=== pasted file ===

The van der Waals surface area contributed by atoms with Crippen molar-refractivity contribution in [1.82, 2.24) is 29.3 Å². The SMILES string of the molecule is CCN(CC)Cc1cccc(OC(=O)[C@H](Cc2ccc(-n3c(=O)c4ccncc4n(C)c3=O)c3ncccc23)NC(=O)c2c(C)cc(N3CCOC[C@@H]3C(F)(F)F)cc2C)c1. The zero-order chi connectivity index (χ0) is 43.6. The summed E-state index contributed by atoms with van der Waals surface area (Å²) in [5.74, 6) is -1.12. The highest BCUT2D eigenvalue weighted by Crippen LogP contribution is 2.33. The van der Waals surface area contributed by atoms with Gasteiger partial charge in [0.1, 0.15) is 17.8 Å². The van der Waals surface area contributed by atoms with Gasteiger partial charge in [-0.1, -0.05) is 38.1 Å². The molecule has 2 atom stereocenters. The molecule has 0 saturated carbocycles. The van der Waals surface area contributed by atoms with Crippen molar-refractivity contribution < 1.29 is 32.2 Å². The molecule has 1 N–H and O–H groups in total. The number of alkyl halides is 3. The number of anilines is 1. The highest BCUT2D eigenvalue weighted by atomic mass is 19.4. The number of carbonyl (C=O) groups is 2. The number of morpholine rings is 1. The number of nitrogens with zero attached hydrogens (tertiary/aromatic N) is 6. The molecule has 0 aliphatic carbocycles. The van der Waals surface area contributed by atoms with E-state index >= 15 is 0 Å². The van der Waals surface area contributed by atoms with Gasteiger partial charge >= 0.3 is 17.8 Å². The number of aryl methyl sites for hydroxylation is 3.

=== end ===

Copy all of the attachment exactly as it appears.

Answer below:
The van der Waals surface area contributed by atoms with Crippen molar-refractivity contribution in [1.82, 2.24) is 29.3 Å². The SMILES string of the molecule is CCN(CC)Cc1cccc(OC(=O)[C@H](Cc2ccc(-n3c(=O)c4ccncc4n(C)c3=O)c3ncccc23)NC(=O)c2c(C)cc(N3CCOC[C@@H]3C(F)(F)F)cc2C)c1. The zero-order chi connectivity index (χ0) is 43.6. The summed E-state index contributed by atoms with van der Waals surface area (Å²) in [5.74, 6) is -1.12. The highest BCUT2D eigenvalue weighted by Crippen LogP contribution is 2.33. The van der Waals surface area contributed by atoms with Gasteiger partial charge in [0.1, 0.15) is 17.8 Å². The van der Waals surface area contributed by atoms with Gasteiger partial charge in [-0.1, -0.05) is 38.1 Å². The molecule has 2 atom stereocenters. The molecule has 0 saturated carbocycles. The van der Waals surface area contributed by atoms with Crippen molar-refractivity contribution < 1.29 is 32.2 Å². The molecule has 1 N–H and O–H groups in total. The number of alkyl halides is 3. The number of anilines is 1. The highest BCUT2D eigenvalue weighted by atomic mass is 19.4. The number of carbonyl (C=O) groups is 2. The number of morpholine rings is 1. The number of nitrogens with zero attached hydrogens (tertiary/aromatic N) is 6. The molecule has 0 aliphatic carbocycles. The van der Waals surface area contributed by atoms with E-state index >= 15 is 0 Å². The van der Waals surface area contributed by atoms with Gasteiger partial charge >= 0.3 is 17.8 Å². The number of aryl methyl sites for hydroxylation is 3.